This understanding helps explains why there was a global liquidity glut during housing boom period and suggests that some of the "global saving glut" was simply a recycling of loose U.S. monetary policy.  It also implies that the Fed could now do a lot of good for both the U.S. and Eurozone economies if were to adopt something like a NGDP level target.  Based on this view, the global economy sorely needs the Fed to wake up from its slumber. Fed Chairman Ben Bernanke admitted as much in one of his classroom lectures earlier this year
Lars Christensen makes a compelling case that China also acts as a monetary superpower, at least for the emerging markets and commodity exporters. The actions, then, of both the Federal Reserve and the People's Bank of China (PBoC) matter immensely to the rest of the world. This seems especially true now as the expected tightening of monetary policy by these central banks is hitting emerging market hard. Ambrose Evans-Pritchard reports :

Turkey, India, Brazil and a string of emerging market countries are being forced to tighten monetary policy to halt capital flight despite crumbling growth, raising the risk of a vicious circle as debt problems mount.


The emerging market bloc makes up half the world economy, far higher than in any previous crisis. The International Monetary Fund warns that the sheer weight of these countries' rate raises could lead to a “blowback” effect that ultimately hits the US, Europe and Japan as well.
“The epicentre of the global financial storm had shifted to emerging markets from Europe, and this third phase of the global financial crisis is intensifying. We are still in the very early stages,” said Stephen Jen from SLJ Marcro Partners.


Simultaneous monetary tightening by China’s central bank and the US Federal Reserve has been the trigger for latest rout, so any sign that either Beijing or Washington is having second thoughts is an instant tonic for investors.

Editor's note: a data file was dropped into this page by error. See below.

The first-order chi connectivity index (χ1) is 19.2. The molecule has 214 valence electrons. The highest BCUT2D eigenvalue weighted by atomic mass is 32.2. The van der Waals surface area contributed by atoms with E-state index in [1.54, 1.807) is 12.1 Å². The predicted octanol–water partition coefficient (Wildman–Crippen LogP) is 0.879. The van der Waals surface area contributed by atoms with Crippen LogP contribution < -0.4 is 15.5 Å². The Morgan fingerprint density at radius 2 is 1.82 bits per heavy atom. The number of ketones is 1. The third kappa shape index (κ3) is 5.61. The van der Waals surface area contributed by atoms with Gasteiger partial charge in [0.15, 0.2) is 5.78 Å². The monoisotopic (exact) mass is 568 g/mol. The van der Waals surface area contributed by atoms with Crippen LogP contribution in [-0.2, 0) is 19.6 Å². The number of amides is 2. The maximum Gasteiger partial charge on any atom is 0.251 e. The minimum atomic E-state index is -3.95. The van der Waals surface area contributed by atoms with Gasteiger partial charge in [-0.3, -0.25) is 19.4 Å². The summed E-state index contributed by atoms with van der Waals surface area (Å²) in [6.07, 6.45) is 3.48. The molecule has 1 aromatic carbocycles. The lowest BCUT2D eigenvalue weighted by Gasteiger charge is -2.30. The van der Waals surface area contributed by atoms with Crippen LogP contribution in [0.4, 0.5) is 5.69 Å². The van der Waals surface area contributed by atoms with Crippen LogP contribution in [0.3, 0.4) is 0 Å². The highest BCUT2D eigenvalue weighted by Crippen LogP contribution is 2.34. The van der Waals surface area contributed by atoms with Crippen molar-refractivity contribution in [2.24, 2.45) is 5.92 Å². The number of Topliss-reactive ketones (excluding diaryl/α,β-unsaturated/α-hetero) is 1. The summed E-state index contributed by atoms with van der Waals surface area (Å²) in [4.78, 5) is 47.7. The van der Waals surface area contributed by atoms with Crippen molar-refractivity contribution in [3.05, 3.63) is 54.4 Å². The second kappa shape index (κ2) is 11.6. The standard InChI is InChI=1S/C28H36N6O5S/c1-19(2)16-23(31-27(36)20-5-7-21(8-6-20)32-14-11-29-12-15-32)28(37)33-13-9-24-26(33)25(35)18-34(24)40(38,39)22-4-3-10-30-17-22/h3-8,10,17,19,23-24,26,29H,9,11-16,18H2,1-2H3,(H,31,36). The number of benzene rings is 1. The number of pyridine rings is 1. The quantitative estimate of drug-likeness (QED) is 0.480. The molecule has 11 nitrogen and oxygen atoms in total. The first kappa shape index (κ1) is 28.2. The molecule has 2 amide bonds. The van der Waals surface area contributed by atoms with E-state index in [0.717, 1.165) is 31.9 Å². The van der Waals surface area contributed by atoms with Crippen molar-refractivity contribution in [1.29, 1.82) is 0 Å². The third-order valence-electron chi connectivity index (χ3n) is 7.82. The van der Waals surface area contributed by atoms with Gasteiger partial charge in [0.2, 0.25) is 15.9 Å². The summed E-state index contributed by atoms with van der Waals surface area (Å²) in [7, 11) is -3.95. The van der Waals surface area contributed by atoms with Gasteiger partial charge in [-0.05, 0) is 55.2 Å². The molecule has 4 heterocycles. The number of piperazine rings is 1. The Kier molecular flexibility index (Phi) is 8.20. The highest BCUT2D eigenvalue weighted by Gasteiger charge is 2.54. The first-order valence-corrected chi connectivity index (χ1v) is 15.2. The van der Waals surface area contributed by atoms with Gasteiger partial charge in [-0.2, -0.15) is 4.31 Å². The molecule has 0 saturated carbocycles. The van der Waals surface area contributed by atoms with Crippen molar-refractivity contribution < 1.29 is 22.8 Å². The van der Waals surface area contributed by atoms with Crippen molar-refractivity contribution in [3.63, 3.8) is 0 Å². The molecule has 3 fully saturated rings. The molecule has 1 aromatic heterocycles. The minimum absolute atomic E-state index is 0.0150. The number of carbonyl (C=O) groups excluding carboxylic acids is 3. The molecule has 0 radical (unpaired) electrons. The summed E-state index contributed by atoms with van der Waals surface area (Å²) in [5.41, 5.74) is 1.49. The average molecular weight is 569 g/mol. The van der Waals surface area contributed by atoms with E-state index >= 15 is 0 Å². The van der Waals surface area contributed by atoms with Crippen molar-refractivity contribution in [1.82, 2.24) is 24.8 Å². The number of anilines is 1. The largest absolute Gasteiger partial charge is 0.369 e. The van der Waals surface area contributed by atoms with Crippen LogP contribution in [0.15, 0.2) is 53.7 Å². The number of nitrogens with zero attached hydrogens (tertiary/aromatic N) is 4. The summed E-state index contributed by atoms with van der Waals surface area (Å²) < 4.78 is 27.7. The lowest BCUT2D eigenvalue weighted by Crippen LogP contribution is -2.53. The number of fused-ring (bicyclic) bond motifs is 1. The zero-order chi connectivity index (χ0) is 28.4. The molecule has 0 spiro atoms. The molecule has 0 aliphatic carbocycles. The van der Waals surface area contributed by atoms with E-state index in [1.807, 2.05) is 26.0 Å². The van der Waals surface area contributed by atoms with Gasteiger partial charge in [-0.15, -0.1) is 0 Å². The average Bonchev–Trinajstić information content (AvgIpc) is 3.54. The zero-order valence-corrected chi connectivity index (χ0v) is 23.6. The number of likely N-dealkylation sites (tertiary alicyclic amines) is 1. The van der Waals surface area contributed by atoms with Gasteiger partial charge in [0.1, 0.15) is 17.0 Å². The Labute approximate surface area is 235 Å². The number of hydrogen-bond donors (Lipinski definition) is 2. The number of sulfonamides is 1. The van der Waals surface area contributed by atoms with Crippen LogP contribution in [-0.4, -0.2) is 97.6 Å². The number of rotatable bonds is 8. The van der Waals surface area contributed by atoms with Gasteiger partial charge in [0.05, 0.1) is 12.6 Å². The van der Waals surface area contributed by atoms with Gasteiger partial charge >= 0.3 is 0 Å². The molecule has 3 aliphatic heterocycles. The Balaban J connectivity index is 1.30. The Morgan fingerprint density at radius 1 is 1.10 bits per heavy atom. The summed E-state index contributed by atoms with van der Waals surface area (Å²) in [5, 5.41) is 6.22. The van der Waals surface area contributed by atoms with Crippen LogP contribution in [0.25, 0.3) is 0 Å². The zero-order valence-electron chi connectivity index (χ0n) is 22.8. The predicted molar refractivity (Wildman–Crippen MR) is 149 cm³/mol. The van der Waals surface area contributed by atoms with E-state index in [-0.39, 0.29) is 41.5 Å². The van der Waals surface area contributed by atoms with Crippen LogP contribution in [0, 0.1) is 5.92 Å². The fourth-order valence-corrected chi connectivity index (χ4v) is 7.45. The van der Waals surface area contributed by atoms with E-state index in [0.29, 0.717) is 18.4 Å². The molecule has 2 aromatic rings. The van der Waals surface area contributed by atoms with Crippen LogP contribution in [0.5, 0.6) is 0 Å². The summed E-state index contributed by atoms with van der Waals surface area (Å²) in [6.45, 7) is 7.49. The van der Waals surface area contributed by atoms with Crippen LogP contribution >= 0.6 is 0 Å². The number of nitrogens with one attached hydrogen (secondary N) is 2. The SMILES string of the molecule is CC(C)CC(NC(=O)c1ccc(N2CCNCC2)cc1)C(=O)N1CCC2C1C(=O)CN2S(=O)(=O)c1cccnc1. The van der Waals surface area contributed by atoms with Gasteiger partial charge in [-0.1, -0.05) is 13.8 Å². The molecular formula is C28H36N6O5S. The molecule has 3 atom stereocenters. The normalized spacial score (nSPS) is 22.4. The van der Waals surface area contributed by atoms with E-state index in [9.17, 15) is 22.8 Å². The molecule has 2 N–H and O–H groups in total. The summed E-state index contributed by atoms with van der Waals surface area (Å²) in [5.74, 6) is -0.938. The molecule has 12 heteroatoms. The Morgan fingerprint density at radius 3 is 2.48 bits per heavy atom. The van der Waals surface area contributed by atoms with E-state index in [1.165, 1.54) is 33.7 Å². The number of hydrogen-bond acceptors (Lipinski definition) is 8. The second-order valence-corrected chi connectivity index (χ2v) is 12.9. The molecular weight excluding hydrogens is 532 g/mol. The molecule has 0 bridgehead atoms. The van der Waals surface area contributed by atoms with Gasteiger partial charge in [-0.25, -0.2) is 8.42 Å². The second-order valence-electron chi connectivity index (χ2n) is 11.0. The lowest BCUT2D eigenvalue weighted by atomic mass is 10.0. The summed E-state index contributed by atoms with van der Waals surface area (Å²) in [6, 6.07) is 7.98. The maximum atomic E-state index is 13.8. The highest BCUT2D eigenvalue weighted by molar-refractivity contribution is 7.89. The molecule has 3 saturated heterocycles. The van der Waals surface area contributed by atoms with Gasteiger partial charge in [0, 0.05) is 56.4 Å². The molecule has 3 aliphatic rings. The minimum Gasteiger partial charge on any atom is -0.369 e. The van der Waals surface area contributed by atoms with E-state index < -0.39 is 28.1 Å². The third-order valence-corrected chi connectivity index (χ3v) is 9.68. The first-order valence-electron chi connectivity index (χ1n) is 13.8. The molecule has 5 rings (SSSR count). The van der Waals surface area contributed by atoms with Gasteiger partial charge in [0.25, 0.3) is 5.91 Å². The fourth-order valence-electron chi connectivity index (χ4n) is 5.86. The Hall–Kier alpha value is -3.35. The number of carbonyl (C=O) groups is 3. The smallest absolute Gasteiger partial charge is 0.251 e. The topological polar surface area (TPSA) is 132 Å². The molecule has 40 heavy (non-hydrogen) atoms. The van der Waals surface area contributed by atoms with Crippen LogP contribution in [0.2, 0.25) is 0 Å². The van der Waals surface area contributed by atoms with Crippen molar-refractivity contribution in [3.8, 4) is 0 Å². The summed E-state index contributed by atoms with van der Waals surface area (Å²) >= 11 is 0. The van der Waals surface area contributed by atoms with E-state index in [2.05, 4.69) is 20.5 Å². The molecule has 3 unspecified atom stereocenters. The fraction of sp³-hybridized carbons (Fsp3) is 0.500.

“We have all these countries in trouble like Argentina, Ukraine and Thailand that are each local cases, but behind the whole emerging market story is Fed tapering and worries about slowing Chinese growth,” said Lars Christensen from Danske Bank. “China is now a global monetary superpower, co-leader with the US. When China tightens, that hits trade and commodities across the world.” 
Even though the actions of the Federal Reserve and the PBoc may have been the catalyst to these latest worries, the emerging markets could have been better prepared for the inevitable tightening:
“Emerging economies squandered precious opportunities in the past decade to reform and restructure for the new globalised world. Instead, they rode on the coattails of China and ample global liquidity,” said Mr Jen, a former IMF firefighter.
Be that as it may, the interesting question going forward is how policymakers will respond. India and Brazil have already incrementally raised their policy interest rates. And today we learned that Turkey decided to one-up them by going the "shock and awe" route: it raised its interest rate target from 7.75% to 12.00%. I am all for utilizing the power of expectations, but this sharp rate hike could end badly. Will the Federal Reserve also respond to these developments? We find out tomorrow.